Hoosier Ag Today: NRCS Invests $650,000 to Improve Water Quality in Indiana
08/20/20

Indiana State Conservationist Jerry Raynor is pleased to announce that USDA’s Natural Resources Conservation Service (NRCS) will invest over $650,000 in new projects this year targeting high priority watersheds throughout the state.


The FERN: Can grazing save endangered grasslands?
By Lynne Curry
08/19/20

An alliance of scientists and ranchers is working to prove that cattle grazing can stave off development, support ranch economies and preserve biodiversity on a treasured Oregon prairie.


The Guardian: Extreme weather just devastated 10m acres in the midwest. Expect more of this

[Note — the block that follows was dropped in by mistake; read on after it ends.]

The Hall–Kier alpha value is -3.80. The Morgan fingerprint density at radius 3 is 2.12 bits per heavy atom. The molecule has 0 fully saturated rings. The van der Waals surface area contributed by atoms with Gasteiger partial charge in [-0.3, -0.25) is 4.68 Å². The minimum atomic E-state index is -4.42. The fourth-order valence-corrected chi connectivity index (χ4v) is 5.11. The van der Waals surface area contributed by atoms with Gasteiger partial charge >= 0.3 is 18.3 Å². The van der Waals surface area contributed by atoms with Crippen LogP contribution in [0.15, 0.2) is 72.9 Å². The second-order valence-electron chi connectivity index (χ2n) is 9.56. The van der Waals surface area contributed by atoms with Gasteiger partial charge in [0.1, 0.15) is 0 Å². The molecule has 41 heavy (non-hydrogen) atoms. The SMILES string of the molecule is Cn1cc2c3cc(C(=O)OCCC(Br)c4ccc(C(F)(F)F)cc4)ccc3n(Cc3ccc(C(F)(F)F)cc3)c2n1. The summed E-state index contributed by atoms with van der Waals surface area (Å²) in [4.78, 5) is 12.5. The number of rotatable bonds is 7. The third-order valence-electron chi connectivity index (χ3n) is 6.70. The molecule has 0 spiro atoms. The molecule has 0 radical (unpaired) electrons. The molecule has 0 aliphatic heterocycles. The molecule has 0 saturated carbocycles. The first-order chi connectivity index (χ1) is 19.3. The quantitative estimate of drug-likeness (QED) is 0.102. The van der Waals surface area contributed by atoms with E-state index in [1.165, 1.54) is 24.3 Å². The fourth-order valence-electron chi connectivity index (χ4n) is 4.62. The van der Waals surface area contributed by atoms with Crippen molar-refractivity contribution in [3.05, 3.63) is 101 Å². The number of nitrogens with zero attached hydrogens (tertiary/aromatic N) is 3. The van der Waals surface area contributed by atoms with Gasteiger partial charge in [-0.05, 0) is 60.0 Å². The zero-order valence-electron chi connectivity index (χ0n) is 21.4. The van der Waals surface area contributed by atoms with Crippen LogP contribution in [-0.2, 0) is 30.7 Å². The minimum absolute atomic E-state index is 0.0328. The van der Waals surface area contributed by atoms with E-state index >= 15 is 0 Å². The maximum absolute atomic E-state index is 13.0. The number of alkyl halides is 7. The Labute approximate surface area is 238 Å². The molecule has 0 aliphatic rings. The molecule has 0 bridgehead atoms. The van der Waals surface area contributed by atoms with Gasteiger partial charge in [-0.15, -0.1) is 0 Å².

By Art Cullen
08/17/20

(Opinion) Unless we contain carbon, our food supply will be under threat. By 2050, U.S. corn yields could decline by 30 percent.


NPR: Farming Releases Carbon From The Earth’s Soil Into The Air. Can We Put It Back?
By Brent Baughman, Emily Kwong and Geoff Brumfiel
08/18/20

Traditional farming depletes the soil and releases carbon dioxide into the atmosphere. But decades ago, a scientist named Rattan Lal helped start a movement based on the idea that carbon could be put back into the soil — a practice known today as “regenerative agriculture.”


Star Tribune: On Minnesota farm, experiment could change how farmers get costly nitrogen
By Adam Belz
08/14/20

Researchers at the University of Minnesota have built small-scale prototypes of machines that can make nitrogen fertilizer out of air and water. Kennedy Research, an ag startup in Murdock, Minn., is negotiating with university officials for a licensing agreement to build a larger prototype that it could sell to farmers.